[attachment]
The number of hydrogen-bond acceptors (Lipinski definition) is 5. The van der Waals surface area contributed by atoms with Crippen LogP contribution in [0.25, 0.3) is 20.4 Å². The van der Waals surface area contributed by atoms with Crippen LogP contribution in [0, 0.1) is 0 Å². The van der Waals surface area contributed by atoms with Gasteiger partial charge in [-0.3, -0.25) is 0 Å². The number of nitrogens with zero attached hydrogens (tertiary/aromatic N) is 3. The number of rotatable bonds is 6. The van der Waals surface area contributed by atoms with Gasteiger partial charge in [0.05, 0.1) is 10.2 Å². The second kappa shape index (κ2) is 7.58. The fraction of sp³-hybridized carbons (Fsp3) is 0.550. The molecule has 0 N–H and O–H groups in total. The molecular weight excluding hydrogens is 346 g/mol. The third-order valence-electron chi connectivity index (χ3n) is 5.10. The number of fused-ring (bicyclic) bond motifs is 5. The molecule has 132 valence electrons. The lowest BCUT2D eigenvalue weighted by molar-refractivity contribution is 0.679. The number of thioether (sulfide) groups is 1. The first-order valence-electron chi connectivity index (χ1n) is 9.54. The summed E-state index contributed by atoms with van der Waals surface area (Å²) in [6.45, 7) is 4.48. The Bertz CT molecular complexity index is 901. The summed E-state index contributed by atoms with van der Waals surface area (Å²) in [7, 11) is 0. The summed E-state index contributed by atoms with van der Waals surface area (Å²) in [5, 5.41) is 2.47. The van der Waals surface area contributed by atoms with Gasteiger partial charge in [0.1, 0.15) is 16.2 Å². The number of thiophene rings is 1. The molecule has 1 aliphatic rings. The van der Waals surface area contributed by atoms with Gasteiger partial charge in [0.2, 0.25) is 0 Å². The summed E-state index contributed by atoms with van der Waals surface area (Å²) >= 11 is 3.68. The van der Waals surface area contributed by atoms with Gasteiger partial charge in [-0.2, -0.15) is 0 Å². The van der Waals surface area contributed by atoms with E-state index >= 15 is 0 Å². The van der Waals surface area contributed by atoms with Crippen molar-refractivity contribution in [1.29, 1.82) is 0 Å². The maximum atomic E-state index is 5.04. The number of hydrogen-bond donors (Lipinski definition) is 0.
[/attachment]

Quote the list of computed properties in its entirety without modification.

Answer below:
The number of hydrogen-bond acceptors (Lipinski definition) is 5. The van der Waals surface area contributed by atoms with Crippen LogP contribution in [0.25, 0.3) is 20.4 Å². The van der Waals surface area contributed by atoms with Crippen LogP contribution in [0, 0.1) is 0 Å². The van der Waals surface area contributed by atoms with Gasteiger partial charge in [-0.3, -0.25) is 0 Å². The number of nitrogens with zero attached hydrogens (tertiary/aromatic N) is 3. The number of rotatable bonds is 6. The van der Waals surface area contributed by atoms with Gasteiger partial charge in [0.05, 0.1) is 10.2 Å². The second kappa shape index (κ2) is 7.58. The fraction of sp³-hybridized carbons (Fsp3) is 0.550. The molecule has 0 N–H and O–H groups in total. The molecular weight excluding hydrogens is 346 g/mol. The third-order valence-electron chi connectivity index (χ3n) is 5.10. The number of fused-ring (bicyclic) bond motifs is 5. The molecule has 132 valence electrons. The lowest BCUT2D eigenvalue weighted by molar-refractivity contribution is 0.679. The number of thioether (sulfide) groups is 1. The first-order valence-electron chi connectivity index (χ1n) is 9.54. The summed E-state index contributed by atoms with van der Waals surface area (Å²) in [6.45, 7) is 4.48. The Bertz CT molecular complexity index is 901. The summed E-state index contributed by atoms with van der Waals surface area (Å²) in [7, 11) is 0. The summed E-state index contributed by atoms with van der Waals surface area (Å²) in [5, 5.41) is 2.47. The van der Waals surface area contributed by atoms with Gasteiger partial charge in [0.1, 0.15) is 16.2 Å². The number of thiophene rings is 1. The molecule has 1 aliphatic rings. The van der Waals surface area contributed by atoms with Gasteiger partial charge in [0.2, 0.25) is 0 Å². The summed E-state index contributed by atoms with van der Waals surface area (Å²) >= 11 is 3.68. The van der Waals surface area contributed by atoms with Gasteiger partial charge in [-0.2, -0.15) is 0 Å². The van der Waals surface area contributed by atoms with E-state index >= 15 is 0 Å². The van der Waals surface area contributed by atoms with Crippen molar-refractivity contribution in [1.29, 1.82) is 0 Å². The maximum atomic E-state index is 5.04. The number of hydrogen-bond donors (Lipinski definition) is 0.